Daily Commentary: April 05, 2024

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Here’s Why the Market Dropped

Posted by Pete Stolcers on April 05

Everyday we look for clues that might tell us where the market is headed. Yesterday we got one.

PRE-OPEN MARKET COMMENTS THURSDAY – The market has been compressing in a horizontal range for a month. The upward momentum has been waning and I thought the chances for an upside breakout were greater than the chances for a drop. Buyers have been supporting this move higher and that is why we have not seen any dips. The jobs report had the potential to be a catalyst and we have been selling out of the money bullish put spreads on strong stocks in anticipation that the market could rally after the news. The employment numbers have been good all week. This morning we learned that 303K jobs were created in March and that is better than the 200K that were projected. Hourly wages rose .3% and that was also in line. No one was worried about the jobs report. It has been exceeding expectations for over a year and it was not the cause for the decline.

Perhaps it was the war in the Middle East or in the Ukraine. No. That news has been out there and wars don’t typically have much of a market impact after the conflict starts.

Oil prices spiked and perhaps that was the reason for the market decline. No. I have seen market rallies with sky high oil prices and they are no where near those levels.

So why did the market drop so far yesterday? It’s because institutions decided to sell. The volume was very heavy and from the high to the low, the SPY moved $12.00 (20-day ATR is $4.00). This was a big move and it was a warning sign. You would NOT get a move like this if buyers were aggressive.

There wasn’t any new to justify the move, but there were some technicals in play and sentiment has been bullish. Gaps up to a new relative high often spark heavy selling. This time we did not see that move early, it took a few hours to play out. Bullish speculators liked that the market was close to breaking out to a new all-time high ahead of a big number. That made them vulnerable. When the bottom fell out, they took losses (sold longs) and they fueled the move lower. This created some of the downward momentum. In the last few months we’ve seen some red bars off of a relative high and they were quickly recaptured the next few days. During those declines, the price action on the way down was choppy with lots of mixed overlapping candles. The range was not nearly as large and that was a sign that it was just technically based selling to chase out bullish speculators. The move we got yesterday was different. These were stacked red candles and there was little to no retracement. That tells us that this is some legitimate selling pressure and that we need to respect it.

Institutions are reducing risk here. They might feel that at these levels valuations are too high and that expectations for Q1 earnings are too high. That doesn’t necessarily mean that earnings won’t be good, they view the upside potential as limited. It could be that soft economic conditions in the EU and China are going to weigh on earnings. They could feel that elevated interest rates for a prolonged period of time are going to reduce consumption. Perhaps it is all of these things. We don’t really care what has them concerned, we just care that yesterday they were aggressive sellers. That tells us that the mood is changing.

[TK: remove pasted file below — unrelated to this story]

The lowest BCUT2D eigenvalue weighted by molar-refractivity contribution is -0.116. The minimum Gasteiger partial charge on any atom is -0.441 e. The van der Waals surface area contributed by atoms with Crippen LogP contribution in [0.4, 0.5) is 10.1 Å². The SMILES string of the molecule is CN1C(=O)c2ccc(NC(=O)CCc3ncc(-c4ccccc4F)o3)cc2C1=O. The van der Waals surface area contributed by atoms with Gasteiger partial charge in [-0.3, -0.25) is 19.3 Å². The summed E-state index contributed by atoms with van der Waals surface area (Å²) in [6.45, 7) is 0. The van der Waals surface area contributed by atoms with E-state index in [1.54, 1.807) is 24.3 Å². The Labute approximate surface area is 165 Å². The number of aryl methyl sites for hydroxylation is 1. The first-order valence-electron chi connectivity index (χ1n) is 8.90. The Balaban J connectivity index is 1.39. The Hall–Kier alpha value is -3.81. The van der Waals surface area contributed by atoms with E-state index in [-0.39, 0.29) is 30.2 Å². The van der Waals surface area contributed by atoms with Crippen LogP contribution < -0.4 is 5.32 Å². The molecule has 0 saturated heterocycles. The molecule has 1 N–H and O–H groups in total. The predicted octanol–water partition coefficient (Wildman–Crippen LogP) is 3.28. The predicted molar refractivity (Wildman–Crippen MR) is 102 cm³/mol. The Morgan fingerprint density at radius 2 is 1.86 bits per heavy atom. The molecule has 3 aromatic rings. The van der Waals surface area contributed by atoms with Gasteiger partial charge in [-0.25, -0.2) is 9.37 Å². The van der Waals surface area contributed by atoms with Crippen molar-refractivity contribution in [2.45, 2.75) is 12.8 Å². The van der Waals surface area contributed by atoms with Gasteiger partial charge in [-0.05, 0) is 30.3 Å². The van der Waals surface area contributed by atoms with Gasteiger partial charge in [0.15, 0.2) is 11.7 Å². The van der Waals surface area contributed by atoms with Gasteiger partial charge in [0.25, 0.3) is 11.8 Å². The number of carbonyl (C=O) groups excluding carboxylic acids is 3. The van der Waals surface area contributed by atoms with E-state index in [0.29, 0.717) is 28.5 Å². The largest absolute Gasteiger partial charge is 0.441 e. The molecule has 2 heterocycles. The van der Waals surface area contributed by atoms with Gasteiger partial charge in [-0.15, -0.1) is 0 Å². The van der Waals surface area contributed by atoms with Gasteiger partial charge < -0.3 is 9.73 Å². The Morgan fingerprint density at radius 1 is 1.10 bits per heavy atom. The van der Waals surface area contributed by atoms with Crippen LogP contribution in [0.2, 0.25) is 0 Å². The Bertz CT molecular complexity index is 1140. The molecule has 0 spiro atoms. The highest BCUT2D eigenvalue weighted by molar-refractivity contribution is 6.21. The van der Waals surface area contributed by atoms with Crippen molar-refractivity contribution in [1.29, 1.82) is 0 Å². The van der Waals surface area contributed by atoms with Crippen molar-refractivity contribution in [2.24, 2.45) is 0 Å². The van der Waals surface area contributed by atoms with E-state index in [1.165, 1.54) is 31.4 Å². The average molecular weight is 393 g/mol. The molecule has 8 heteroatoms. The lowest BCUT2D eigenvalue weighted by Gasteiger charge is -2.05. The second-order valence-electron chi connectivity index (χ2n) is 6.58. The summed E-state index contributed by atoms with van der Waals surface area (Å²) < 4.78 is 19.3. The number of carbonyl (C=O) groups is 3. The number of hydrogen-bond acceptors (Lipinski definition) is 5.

So not what? Are we bearish? How can we go from bullish to bearish that quickly? When we are trading, we are constantly looking for “tells”. The price action the last few months has been very bullish. There have not been any dips and that is a sign that buyers are aggressive. We ride that trend until we see warnings signs. The momentum the last month has started to wane and that was a very subtle warning sign. It was certainly not bearish, but we were less bullish and we were waiting for an upside breakout. Yesterday we got a more substantial warning sign. That was a very hard smack down so we adjust our expectations. At very least, we reduce our upside expectations. We have new information in the form of price action and we are on high alert.

So, what would keep me bullish? First of all, know that bull markets die hard. If you are long (you should not have a lot on here), you will get a bounce to try to get back to the high. Earnings season is a week away and that usually keeps buyers engaged. You need to look for opportunities to reduce your long exposure. A warning has been served. We want to see the long red candle from yesterday erased in the next few days. The sooner, the more bullish. Then we want to make a new all-time high during earnings season. I would embrace that move, but NOT to the extent that I would have without that red candle. I would be more guarded/cautious and I would keep my trades shorter-term.

What would get me bearish? If the market struggles to recover the long red candle from yesterday and is we leak lower next week, that would be a sign that the selling pressure is building. During mega cap earnings if the market makes a lower high double top and if I see another long red candle off of that lower high, I will start looking for shorting opportunities.

At this stage, yesterday was a shot across the bow. It is not something that we have to react to immediately. This is when we have to be on high alert and we need to watch the price action very carefully. If we quickly erase the long red candle from yesterday, the market will get back on track, but any gains from here will be hard fought. If the market can’t recover that bar in the next few weeks, we will see some profit taking. Let’s see which scenario plays out and then let’s be ready to trade that outcome.

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